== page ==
20 CFR 404.336

SSR 75-16

Where an individual domiciled in South Carolina obtains a divorce in Haiti -- a foreign country in which neither spouse is domiciled, held, such purported divorce would not be recognized on the basis of comity by South Carolina and hence the individual does not meet the "is not married" requirement for entitlement to mother's insurance benefits under Section 202(g)(1) of the Social Security Act based on the earnings of such individual's former deceased spouse.

W married R on August 1, 1946. After R's death on January 23, 1971, W filed an application in Chicago, Illinois, for mother's insurance benefits on February 16, 1971, based on R's earnings. On March 11, 1972, W married G in Charleston, South Carolina, resulting in the termination of W's mother's insurance benefits. Although both parties maintained residence in South Carolina, W was granted a divorce on September 13, 1972, by the court of Port-au-Prince, Haiti. The court found that W appeared in person on September 12, 1972, to prosecute her action, that the defendant filed a "Power of Attorney" and submission to the jurisdiction of the Haiti court, and that both plaintiff and the defendant were represented by counsel of their own choice. W asserted that her husband "was notified of the divorce which was uncontested." On September 22, 1972, W filed another application for reentitlement to mother's insurance benefits as the unmarried widow of R.

The question at issue is whether or not W continues to be married to G. This in turn depends on the legal effect of the purported divorce obtained in Haiti.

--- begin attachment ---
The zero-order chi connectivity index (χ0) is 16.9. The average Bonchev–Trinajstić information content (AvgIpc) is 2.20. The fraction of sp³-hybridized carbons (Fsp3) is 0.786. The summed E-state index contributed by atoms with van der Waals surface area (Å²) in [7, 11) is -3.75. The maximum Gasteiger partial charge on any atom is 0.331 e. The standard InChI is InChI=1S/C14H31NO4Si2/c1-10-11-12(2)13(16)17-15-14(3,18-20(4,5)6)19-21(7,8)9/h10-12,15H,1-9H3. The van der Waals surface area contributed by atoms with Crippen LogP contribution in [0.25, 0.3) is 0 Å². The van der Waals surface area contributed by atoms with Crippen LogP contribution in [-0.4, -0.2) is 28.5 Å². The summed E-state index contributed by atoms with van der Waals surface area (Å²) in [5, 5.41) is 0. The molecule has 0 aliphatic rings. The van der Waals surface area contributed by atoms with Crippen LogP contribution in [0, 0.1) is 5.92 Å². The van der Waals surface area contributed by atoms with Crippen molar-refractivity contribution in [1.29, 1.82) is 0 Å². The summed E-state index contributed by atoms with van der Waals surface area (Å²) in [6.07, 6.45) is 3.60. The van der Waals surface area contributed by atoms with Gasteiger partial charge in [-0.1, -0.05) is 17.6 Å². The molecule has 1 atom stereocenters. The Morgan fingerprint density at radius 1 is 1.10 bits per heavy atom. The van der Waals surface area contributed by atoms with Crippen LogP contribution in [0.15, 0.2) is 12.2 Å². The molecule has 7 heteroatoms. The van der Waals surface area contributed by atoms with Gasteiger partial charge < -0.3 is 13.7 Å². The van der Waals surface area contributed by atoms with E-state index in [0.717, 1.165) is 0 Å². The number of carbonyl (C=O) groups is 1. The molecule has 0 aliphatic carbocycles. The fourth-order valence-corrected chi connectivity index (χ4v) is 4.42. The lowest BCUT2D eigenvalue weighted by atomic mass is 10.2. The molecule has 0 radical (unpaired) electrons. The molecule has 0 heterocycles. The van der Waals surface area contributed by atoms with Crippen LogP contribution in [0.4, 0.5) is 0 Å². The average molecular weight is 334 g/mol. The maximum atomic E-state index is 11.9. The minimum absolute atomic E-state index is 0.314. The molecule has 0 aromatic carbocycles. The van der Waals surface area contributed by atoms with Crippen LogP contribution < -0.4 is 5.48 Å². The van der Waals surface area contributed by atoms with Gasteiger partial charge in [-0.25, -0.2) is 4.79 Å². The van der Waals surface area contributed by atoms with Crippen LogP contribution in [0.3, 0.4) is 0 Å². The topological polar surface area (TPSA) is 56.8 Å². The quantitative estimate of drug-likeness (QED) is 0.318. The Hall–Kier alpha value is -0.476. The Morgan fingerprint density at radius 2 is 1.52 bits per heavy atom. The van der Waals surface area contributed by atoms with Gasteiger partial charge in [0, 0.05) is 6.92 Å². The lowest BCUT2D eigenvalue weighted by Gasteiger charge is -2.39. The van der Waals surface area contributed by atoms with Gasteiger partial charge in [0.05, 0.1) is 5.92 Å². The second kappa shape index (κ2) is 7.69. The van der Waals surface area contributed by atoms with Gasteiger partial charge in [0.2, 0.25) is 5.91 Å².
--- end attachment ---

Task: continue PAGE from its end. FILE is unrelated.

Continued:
Section 202(g)(1) of the Social Security Act, as amended, provides, in pertinent part, that a widow of an individual who died fully or currently insured is entitled to a mother's insurance benefit if "(A) she is not married." In addition, Section 404.336(b)(2) of the regulations (20 CFR 404.336(b)(2)) provides that "if a widow or surviving divorced mother marries a man not entitled to any of the benefits . . . and consequently her entitlement to mother's insurance benefits is terminated, she may become reentitled to such benefits upon termination of the later marriage for any reason, provided all other conditions of entitlement are satisfied."

The Social Security Act itself contains no specific directive as to the law to be applied in determining whether a claimant 'is not married.' That is an issue wholly separate from whether or not the claimant has the status of 'widow' of R. Only if the claimant is a widow is there a need to determine whether she 'is not married.' (Section 216(h)(1)(A) of the Act applies only to the issue of whether she is a 'widow', only that issue requires application of the laws of the State in which R was domiciled at the time of his death.)

In determining whether the claimant 'is not married' the Social Security Administration applies the law of the State with which the claimant has had the most recent connection. Thus, here the validity of W's Haitian divorce decree would be governed by the law of South Carolina. W moved there after the death of R and remarried there. In addition, she filed her September 22, 1972, application for mother's insurance benefits in that State (the first application was filed in Illinois), and has maintained her residence there. Moreover, South Carolina is the jurisdiction most likely to have a substantial legal interest in claimant's marital status. It would appear that South Carolina would not recognize as valid a divorce involving its citizens which was granted by the court of a foreign jurisdiction in which neither party to the divorce was domiciled.

Accordingly, it is held, that the divorce in this case would not have the effect of returning W to the status of an unmarried individual since her marriage to G has not been dissolved. Therefore, W does not qualify for mother's insurance benefits based on R's earnings record.

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